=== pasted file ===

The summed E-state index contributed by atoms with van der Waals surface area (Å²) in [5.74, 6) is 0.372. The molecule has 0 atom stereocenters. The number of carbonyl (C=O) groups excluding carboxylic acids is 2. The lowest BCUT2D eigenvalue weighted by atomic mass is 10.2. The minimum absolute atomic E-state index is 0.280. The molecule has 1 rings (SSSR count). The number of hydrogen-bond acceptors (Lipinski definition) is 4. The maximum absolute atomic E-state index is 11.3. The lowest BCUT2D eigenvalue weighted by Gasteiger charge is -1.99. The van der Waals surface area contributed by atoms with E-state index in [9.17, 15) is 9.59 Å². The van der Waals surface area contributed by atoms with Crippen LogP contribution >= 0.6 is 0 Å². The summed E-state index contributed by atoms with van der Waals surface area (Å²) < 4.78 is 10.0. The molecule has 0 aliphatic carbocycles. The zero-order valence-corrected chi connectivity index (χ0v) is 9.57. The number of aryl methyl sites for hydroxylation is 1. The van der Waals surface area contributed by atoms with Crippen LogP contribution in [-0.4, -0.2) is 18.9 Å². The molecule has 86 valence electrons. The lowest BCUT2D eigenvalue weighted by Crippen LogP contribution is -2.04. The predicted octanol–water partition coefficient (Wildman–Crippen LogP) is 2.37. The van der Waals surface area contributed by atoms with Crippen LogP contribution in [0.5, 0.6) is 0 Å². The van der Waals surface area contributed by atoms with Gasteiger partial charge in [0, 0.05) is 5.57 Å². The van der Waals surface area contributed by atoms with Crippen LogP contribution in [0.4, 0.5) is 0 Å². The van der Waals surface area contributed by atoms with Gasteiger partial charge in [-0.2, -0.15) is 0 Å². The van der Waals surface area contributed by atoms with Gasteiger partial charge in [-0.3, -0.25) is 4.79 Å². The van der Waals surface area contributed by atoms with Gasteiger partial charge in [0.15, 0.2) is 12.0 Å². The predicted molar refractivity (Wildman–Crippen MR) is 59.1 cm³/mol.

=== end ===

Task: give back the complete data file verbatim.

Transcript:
The summed E-state index contributed by atoms with van der Waals surface area (Å²) in [5.74, 6) is 0.372. The molecule has 0 atom stereocenters. The number of carbonyl (C=O) groups excluding carboxylic acids is 2. The lowest BCUT2D eigenvalue weighted by atomic mass is 10.2. The minimum absolute atomic E-state index is 0.280. The molecule has 1 rings (SSSR count). The number of hydrogen-bond acceptors (Lipinski definition) is 4. The maximum absolute atomic E-state index is 11.3. The lowest BCUT2D eigenvalue weighted by Gasteiger charge is -1.99. The van der Waals surface area contributed by atoms with E-state index in [9.17, 15) is 9.59 Å². The van der Waals surface area contributed by atoms with Crippen LogP contribution >= 0.6 is 0 Å². The summed E-state index contributed by atoms with van der Waals surface area (Å²) < 4.78 is 10.0. The molecule has 0 aliphatic carbocycles. The zero-order valence-corrected chi connectivity index (χ0v) is 9.57. The number of aryl methyl sites for hydroxylation is 1. The van der Waals surface area contributed by atoms with Crippen LogP contribution in [-0.4, -0.2) is 18.9 Å². The molecule has 86 valence electrons. The lowest BCUT2D eigenvalue weighted by Crippen LogP contribution is -2.04. The predicted octanol–water partition coefficient (Wildman–Crippen LogP) is 2.37. The van der Waals surface area contributed by atoms with Crippen LogP contribution in [0.5, 0.6) is 0 Å². The van der Waals surface area contributed by atoms with Gasteiger partial charge in [0, 0.05) is 5.57 Å². The van der Waals surface area contributed by atoms with Crippen LogP contribution in [0.4, 0.5) is 0 Å². The van der Waals surface area contributed by atoms with Gasteiger partial charge in [-0.2, -0.15) is 0 Å². The van der Waals surface area contributed by atoms with Gasteiger partial charge in [-0.3, -0.25) is 4.79 Å². The van der Waals surface area contributed by atoms with Gasteiger partial charge in [0.15, 0.2) is 12.0 Å². The predicted molar refractivity (Wildman–Crippen MR) is 59.1 cm³/mol.